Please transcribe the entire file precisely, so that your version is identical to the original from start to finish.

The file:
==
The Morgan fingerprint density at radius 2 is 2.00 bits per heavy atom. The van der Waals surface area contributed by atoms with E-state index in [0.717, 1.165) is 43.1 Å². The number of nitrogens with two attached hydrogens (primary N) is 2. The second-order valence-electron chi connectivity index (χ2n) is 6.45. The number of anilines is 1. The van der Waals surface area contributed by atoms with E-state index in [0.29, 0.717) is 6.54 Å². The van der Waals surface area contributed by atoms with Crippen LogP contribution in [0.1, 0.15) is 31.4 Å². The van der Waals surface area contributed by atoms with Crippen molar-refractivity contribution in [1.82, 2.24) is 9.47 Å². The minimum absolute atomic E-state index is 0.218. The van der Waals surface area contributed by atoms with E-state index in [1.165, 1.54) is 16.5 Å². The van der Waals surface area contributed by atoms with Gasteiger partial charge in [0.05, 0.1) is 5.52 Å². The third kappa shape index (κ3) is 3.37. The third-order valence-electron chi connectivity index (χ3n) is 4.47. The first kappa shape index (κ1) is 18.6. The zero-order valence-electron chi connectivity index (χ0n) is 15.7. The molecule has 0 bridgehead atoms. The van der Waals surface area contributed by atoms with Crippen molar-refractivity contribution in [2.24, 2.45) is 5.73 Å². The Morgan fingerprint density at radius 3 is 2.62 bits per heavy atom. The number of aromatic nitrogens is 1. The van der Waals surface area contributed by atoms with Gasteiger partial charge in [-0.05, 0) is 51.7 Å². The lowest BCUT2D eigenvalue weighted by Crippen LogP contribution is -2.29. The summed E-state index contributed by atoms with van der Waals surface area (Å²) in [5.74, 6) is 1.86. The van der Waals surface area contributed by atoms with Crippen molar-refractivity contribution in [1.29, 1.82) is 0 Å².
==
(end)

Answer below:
The Morgan fingerprint density at radius 2 is 2.00 bits per heavy atom. The van der Waals surface area contributed by atoms with E-state index in [0.717, 1.165) is 43.1 Å². The number of nitrogens with two attached hydrogens (primary N) is 2. The second-order valence-electron chi connectivity index (χ2n) is 6.45. The number of anilines is 1. The van der Waals surface area contributed by atoms with E-state index in [0.29, 0.717) is 6.54 Å². The van der Waals surface area contributed by atoms with Crippen LogP contribution in [0.1, 0.15) is 31.4 Å². The van der Waals surface area contributed by atoms with Crippen molar-refractivity contribution in [1.82, 2.24) is 9.47 Å². The minimum absolute atomic E-state index is 0.218. The van der Waals surface area contributed by atoms with E-state index in [1.165, 1.54) is 16.5 Å². The van der Waals surface area contributed by atoms with Gasteiger partial charge in [0.05, 0.1) is 5.52 Å². The third kappa shape index (κ3) is 3.37. The third-order valence-electron chi connectivity index (χ3n) is 4.47. The first kappa shape index (κ1) is 18.6. The zero-order valence-electron chi connectivity index (χ0n) is 15.7. The molecule has 0 bridgehead atoms. The van der Waals surface area contributed by atoms with Crippen molar-refractivity contribution in [2.24, 2.45) is 5.73 Å². The Morgan fingerprint density at radius 3 is 2.62 bits per heavy atom. The number of aromatic nitrogens is 1. The van der Waals surface area contributed by atoms with Gasteiger partial charge in [-0.05, 0) is 51.7 Å². The lowest BCUT2D eigenvalue weighted by Crippen LogP contribution is -2.29. The summed E-state index contributed by atoms with van der Waals surface area (Å²) in [5.74, 6) is 1.86. The van der Waals surface area contributed by atoms with Crippen molar-refractivity contribution in [1.29, 1.82) is 0 Å².